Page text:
A report by a committee of MPs said that many hospitals found it difficult to cope with increasing levels of demand for accident and emergency services. It said that financial incentives were not aligned across the system, which meant that attempts to ensure patients were treated at the primary care level were not yet working. It noted the lack of specialist emergency care consultants, the slow introduction of round-the-clock consultant cover in hospitals, and a lack of quality performance data, and said that accountability and responsibility for introducing the required change remained unclear. The report made recommendations, including the consideration of better pay and conditions for consultants in more challenging hospitals, and to review the funding system.
Source: Emergency Admissions to Hospital, Forty-sixth Report (Session 201314), HC 885, House of Commons Public Accounts Select Committee, TSO
A study examined the response of acute hospital trusts in England to the report of the Mid Staffordshire NHS Foundation Trust Public Inquiry (Francis Report), published in 2013. The research asked how hospital trusts had responded to the key themes in the report, and about the challenges of changing the quality and culture of care. The report said that there were 'profound tensions' between the need to meet financial performance requirements and the prioritization of quality of care. Trusts had reported greater pressures from regulators and commissioners and the requirements for data provision were onerous for some.
Source: Ruth Thorlby, Judith Smith, Sally Williams, and Mark Dayan, The Francis Report: One year on – the response of acute trusts in England, Nuffield Trust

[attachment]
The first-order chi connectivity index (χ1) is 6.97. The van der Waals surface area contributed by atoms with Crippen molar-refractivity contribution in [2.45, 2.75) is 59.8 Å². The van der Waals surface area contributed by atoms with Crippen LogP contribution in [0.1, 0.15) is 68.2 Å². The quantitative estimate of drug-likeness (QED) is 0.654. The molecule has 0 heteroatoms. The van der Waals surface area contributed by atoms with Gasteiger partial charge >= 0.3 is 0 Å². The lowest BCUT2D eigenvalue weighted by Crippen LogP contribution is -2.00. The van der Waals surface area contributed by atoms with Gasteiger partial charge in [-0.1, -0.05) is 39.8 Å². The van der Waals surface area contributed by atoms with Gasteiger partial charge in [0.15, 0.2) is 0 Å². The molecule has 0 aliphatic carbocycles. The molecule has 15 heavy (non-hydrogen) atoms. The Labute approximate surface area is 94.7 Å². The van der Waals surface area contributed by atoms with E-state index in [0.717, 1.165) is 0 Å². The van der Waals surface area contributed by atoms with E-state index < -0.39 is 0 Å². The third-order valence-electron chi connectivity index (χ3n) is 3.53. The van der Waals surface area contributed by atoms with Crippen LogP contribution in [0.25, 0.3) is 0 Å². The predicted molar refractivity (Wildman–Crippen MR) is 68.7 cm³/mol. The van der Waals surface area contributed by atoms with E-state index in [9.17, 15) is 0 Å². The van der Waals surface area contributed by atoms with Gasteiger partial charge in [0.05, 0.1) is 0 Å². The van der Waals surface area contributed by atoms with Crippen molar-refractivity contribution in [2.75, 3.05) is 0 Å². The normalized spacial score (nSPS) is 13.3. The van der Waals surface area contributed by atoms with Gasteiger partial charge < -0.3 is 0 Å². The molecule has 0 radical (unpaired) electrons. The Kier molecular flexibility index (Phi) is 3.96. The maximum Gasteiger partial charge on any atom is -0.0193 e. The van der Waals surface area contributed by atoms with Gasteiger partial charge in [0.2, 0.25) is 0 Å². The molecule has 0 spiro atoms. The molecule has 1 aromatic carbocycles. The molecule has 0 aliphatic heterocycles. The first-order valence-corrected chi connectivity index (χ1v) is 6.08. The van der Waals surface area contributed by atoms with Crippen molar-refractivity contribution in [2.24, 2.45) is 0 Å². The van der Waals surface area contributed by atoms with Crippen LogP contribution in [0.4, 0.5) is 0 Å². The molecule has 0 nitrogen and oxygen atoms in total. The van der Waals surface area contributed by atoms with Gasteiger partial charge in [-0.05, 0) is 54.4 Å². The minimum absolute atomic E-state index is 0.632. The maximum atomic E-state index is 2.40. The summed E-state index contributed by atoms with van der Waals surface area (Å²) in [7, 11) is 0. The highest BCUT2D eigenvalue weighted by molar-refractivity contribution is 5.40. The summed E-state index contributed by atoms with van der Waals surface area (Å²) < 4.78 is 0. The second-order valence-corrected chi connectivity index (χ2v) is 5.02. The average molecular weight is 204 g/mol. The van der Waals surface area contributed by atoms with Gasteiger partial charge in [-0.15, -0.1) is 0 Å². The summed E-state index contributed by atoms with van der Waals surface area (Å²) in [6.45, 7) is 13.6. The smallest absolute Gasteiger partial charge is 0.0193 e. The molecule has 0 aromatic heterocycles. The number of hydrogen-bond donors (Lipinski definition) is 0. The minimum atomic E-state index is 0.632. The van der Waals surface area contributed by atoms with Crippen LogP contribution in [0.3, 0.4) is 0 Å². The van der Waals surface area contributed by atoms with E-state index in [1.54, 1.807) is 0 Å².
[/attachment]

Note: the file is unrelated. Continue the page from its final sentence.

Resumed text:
A report evaluated the Shrewsbury Safer Nights scheme, a multiagency co-ordinated treatment response designed to reduce the impact of the night time economy (NTE) on health services in Shrewsbury (a town in England) over the Christmas and new year period, through providing a temporary St John Ambulance minor injuries treatment unit within the town centre. The report concluded that local partners had successfully worked together to deliver a co-ordinated response, negating the need for attendance at accident and emergency departments, while supporting the police and staff within the NTE. Although the scheme did not have a quantifiable impact on accident and emergency department attendances, it was reported to reduce the pressure on the ambulance service. The report made recommendations for the further development of the scheme.
Source: Katie Hardcastle, Karen Hughes, and Zara Quigg, Perceptions and Impact of the Shrewsbury Safer Nights Minor Injury Unit, Centre for Public Health (Liverpool John Moores University)